Tuesday, September 18, 2007

Bank of America creating new value

Small-Business Banking: The Value Proposition for Banks to Offer Small-Business EIPP

Aite Group estimates that 25% of small businesses will adopt Electronic Invoice Presentment and Payment (EIPP) over the next few years. By year-end 2010, this service could generate more than US$705 million in additional fee-based revenues for banks...

Boston, MA, December 11, 2006 – In a new report, Small-Business Banking: The Value Proposition for Banks to Offer Small-Business EIPP, Aite Group evaluates the size of the EIPP opportunity for U.S. banks and builds a case for banks to offer the service. EIPP has the potential to help banks in their pursuit to deepen small-business relationships, generate fee-based revenues, differentiate themselves, and acquire new customers. The report is based, in part, on the results of Aite Group's omnibus survey of 278 U.S. small businesses, in which 67% of respondents expressed some level of interest in the service.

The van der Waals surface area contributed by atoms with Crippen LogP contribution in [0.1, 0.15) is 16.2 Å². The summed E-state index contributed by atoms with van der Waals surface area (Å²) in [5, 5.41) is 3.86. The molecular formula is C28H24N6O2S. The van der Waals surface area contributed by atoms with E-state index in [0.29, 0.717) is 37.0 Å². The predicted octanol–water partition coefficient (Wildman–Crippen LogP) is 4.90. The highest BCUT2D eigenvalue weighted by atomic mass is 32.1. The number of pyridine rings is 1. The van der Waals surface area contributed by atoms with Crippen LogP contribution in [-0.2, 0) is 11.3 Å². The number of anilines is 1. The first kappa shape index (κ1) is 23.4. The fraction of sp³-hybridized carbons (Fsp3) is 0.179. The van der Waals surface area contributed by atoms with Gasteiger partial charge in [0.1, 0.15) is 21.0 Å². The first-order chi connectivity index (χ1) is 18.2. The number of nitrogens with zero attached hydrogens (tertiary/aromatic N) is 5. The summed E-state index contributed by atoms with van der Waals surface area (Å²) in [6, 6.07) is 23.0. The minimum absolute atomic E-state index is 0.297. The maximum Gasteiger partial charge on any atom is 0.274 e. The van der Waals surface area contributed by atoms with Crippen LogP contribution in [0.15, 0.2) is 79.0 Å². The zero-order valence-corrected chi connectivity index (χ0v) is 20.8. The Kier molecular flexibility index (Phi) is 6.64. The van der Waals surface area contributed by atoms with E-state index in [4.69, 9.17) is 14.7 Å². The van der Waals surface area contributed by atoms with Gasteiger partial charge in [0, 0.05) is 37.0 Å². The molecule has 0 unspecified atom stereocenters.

Banks have not traditionally offered EIPP to this customer segment. In fact, Bank of America was the first U.S. bank to offer such a service in June 2006. Other banks are likely to follow, however, as winning the wallets of small-business customers has become a top priority for most U.S. banks. Offering the service will create a paradigm shift for the industry; those banks that do not offer it risk losing not only additional revenues, but also market share to non-financial entities that are increasingly offering bank-like products.

"Banks need to set aside their previous misperceptions about small businesses and begin to view these customers as important potential revenue generators," notes Christine Barry, Research Director with Aite Group and author of the report. "Small businesses already spend approximately US$353 billion on financial products. By cross-selling additional services like EIPP, banks will not only increase that spend, but they will better meet the needs of this important customer segment."

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